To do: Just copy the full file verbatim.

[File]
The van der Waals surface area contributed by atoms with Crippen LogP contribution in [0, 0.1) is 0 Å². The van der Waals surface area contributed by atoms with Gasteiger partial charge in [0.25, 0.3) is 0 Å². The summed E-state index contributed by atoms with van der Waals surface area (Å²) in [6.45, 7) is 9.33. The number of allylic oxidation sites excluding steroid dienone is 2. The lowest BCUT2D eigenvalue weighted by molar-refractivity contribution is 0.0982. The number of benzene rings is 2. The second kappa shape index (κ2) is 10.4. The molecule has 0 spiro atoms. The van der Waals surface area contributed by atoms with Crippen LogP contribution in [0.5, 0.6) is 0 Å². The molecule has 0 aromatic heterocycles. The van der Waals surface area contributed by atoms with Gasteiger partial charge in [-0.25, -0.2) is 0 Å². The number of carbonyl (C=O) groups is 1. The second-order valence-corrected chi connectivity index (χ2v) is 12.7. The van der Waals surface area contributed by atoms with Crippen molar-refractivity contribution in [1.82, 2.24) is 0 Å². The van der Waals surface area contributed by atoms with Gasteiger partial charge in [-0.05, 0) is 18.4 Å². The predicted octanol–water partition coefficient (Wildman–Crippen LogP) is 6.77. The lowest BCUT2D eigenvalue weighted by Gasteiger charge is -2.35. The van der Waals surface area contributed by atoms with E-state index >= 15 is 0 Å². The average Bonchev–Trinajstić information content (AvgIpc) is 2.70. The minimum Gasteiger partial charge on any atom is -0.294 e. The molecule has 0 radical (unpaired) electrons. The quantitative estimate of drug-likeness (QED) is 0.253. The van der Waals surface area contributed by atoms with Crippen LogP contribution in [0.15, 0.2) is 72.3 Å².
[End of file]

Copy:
The van der Waals surface area contributed by atoms with Crippen LogP contribution in [0, 0.1) is 0 Å². The van der Waals surface area contributed by atoms with Gasteiger partial charge in [0.25, 0.3) is 0 Å². The summed E-state index contributed by atoms with van der Waals surface area (Å²) in [6.45, 7) is 9.33. The number of allylic oxidation sites excluding steroid dienone is 2. The lowest BCUT2D eigenvalue weighted by molar-refractivity contribution is 0.0982. The number of benzene rings is 2. The second kappa shape index (κ2) is 10.4. The molecule has 0 spiro atoms. The van der Waals surface area contributed by atoms with Crippen LogP contribution in [0.5, 0.6) is 0 Å². The molecule has 0 aromatic heterocycles. The van der Waals surface area contributed by atoms with Gasteiger partial charge in [-0.25, -0.2) is 0 Å². The number of carbonyl (C=O) groups is 1. The second-order valence-corrected chi connectivity index (χ2v) is 12.7. The van der Waals surface area contributed by atoms with Crippen molar-refractivity contribution in [1.82, 2.24) is 0 Å². The van der Waals surface area contributed by atoms with Gasteiger partial charge in [-0.05, 0) is 18.4 Å². The predicted octanol–water partition coefficient (Wildman–Crippen LogP) is 6.77. The lowest BCUT2D eigenvalue weighted by Gasteiger charge is -2.35. The van der Waals surface area contributed by atoms with E-state index >= 15 is 0 Å². The average Bonchev–Trinajstić information content (AvgIpc) is 2.70. The minimum Gasteiger partial charge on any atom is -0.294 e. The molecule has 0 radical (unpaired) electrons. The quantitative estimate of drug-likeness (QED) is 0.253. The van der Waals surface area contributed by atoms with Crippen LogP contribution in [0.15, 0.2) is 72.3 Å².